Measuring, monitoring and analysis works well for Otago dairy farmers, Rob Tipa reports.
As fifth-generation farmers in the sensitive lower reaches of the Kakanui Valley in North Otago, James and Bridget McNally have a clear understanding of the term sustainability.
This year the couple are celebrating the 10th anniversary of the conversion of the McNally family’s Quambatook farm to dairying after a versatile history as a mixed cropping, sheep and beef and dairy grazing property – and even a period when part of the farm was leased for certified organic vegetable production.
The farm was originally bought by James’ maternal ancestors, the Currie family, in 1908 and is now farmed in a 50:50 equity partnership with his parents Ray and Kathrin McNally.
At the recent Otago Ballance Farm Environment Awards, the couple won the CB Norwood Distributors Ltd Agri-Business Management Award and the Waterforce Integrated Management Award for their irrigation management.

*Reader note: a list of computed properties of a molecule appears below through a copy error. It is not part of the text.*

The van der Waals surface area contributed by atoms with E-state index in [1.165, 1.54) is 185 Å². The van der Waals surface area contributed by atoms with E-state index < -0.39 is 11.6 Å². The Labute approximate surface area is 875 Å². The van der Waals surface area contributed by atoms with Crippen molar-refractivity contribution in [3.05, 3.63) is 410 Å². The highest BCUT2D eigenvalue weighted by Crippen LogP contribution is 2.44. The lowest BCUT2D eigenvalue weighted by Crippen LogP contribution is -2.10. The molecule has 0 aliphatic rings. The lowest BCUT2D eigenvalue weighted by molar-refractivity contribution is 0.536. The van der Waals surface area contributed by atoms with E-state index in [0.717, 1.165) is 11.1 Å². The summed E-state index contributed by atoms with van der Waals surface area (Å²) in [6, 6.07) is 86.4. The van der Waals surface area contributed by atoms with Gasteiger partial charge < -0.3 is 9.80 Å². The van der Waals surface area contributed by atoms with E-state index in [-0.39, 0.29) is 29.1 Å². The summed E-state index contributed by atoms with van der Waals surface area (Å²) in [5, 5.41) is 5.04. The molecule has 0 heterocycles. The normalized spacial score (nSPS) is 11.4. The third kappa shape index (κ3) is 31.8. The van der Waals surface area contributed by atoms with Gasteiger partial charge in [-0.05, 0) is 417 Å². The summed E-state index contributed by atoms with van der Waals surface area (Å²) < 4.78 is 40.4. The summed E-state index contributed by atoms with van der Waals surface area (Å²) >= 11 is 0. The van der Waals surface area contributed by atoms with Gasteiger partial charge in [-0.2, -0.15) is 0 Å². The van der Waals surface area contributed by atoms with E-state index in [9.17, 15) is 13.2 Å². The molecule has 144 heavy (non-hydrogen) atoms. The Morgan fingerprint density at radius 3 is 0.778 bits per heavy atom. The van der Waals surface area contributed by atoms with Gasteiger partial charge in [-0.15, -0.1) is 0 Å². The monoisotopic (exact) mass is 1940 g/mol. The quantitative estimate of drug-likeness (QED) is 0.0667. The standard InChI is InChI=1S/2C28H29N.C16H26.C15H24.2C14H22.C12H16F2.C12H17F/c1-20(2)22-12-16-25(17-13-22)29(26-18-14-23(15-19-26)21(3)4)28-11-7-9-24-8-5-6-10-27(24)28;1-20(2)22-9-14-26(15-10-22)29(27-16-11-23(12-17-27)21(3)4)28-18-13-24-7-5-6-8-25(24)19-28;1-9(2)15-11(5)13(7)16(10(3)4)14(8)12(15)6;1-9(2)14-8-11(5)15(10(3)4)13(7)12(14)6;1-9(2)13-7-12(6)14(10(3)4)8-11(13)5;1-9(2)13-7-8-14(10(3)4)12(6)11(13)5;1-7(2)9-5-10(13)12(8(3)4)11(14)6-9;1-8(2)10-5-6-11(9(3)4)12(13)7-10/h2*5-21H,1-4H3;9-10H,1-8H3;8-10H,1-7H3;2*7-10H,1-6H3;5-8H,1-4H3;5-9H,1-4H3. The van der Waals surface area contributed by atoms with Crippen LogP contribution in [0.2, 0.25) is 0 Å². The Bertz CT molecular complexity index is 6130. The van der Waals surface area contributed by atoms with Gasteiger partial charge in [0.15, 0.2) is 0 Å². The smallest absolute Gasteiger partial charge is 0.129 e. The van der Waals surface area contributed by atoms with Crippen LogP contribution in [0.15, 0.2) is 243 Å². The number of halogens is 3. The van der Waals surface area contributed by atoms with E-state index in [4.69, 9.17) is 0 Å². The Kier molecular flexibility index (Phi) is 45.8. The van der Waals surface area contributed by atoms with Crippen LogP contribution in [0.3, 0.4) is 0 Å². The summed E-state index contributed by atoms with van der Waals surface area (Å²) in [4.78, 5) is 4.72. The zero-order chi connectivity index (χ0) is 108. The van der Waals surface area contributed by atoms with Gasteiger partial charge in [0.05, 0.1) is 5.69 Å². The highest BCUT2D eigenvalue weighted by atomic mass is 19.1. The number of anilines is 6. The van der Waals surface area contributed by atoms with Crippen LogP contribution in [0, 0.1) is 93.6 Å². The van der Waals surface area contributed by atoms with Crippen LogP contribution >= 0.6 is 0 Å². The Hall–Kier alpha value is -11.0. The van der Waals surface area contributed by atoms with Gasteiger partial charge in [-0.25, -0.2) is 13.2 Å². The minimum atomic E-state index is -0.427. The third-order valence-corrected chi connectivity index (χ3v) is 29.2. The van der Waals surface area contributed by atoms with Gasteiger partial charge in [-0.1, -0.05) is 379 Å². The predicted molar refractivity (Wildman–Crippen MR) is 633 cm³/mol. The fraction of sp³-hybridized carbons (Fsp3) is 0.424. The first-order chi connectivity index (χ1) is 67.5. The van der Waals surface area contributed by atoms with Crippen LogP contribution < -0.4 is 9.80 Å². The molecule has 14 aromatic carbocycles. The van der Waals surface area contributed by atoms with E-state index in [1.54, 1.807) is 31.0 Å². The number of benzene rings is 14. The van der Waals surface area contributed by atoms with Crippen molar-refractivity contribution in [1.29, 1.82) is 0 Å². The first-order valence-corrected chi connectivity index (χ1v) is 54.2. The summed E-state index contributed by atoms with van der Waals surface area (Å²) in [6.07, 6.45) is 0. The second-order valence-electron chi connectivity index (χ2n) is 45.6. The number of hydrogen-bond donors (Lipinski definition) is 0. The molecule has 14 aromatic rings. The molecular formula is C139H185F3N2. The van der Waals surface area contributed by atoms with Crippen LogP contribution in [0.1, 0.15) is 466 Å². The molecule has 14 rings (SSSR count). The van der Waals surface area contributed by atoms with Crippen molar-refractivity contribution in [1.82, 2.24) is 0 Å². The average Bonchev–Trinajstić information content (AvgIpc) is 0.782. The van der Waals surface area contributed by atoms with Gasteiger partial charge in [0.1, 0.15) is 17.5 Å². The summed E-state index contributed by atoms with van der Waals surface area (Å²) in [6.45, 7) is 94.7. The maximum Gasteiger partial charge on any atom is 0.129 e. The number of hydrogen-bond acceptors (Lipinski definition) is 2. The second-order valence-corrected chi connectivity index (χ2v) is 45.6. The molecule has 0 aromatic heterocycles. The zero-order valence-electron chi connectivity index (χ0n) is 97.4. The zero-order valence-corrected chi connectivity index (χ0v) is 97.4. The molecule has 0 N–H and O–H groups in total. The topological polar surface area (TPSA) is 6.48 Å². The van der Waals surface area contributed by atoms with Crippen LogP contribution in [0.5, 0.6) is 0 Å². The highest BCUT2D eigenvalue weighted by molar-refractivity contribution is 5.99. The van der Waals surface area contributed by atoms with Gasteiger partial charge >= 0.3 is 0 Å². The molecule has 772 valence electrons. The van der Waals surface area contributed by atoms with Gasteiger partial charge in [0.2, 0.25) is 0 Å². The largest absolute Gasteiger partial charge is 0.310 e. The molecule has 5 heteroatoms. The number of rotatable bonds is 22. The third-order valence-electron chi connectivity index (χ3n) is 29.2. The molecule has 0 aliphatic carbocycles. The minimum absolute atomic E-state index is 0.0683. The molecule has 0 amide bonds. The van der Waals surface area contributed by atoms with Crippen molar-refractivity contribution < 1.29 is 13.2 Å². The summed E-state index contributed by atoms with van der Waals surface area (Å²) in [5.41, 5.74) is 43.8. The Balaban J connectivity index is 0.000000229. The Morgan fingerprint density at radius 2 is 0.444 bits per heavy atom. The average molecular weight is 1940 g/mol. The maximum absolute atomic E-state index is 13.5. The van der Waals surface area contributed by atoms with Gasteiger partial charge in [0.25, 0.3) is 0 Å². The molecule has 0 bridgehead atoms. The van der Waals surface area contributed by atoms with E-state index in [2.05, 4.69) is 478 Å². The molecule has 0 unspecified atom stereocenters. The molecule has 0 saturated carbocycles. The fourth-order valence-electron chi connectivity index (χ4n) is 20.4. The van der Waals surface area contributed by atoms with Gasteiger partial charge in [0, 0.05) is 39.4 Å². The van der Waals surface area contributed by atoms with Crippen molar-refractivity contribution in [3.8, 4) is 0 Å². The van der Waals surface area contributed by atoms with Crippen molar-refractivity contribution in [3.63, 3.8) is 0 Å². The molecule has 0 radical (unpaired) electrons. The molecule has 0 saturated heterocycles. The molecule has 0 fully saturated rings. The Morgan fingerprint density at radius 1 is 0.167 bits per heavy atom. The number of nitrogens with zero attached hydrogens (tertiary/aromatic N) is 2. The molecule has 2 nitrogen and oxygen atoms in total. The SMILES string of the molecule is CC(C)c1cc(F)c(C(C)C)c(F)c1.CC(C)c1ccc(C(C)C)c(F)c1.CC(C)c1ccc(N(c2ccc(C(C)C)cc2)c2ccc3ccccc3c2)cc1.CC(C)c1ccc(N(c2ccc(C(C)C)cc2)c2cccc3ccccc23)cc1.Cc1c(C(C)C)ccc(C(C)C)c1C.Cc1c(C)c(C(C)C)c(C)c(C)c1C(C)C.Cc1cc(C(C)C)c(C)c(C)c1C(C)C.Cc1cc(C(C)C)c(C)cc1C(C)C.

The award judges said the McNallys had “extraordinary energy, enthusiasm and vision for embracing and driving sustainability in the dairy industry”.
“They make excellent management decisions through measuring, monitoring and analysis of farm performance and outstanding sustainable profitability with a focus on consistency and removal of risk factors.”
The McNallys converted the farm to dairying in 2008 after James completed an agricultural business management degree at Lincoln. He then worked for several years as a technical seed and grain field rep for a service company in Marlborough and North Otago.
James says when he returned to the home farm, dairy conversion was the only option that stacked up financially. Quambatook – from an Australian aboriginal word meaning place of rest – has good soils and good natural fertility.
Conversion was a big step and they started from scratch, building a new dairy shed, installing lanes, new fencing, stock water and an irrigation system.
“When we did our conversion we were aware of our surroundings from day one. Environmental issues were less public but we were aware it would become more of an issue so we set our business up accordingly,” James says.
“It was pretty much my first exposure to dairy farming, apart from a four-month stint on a dairy farm during my Lincoln studies as part of the practical training requirements.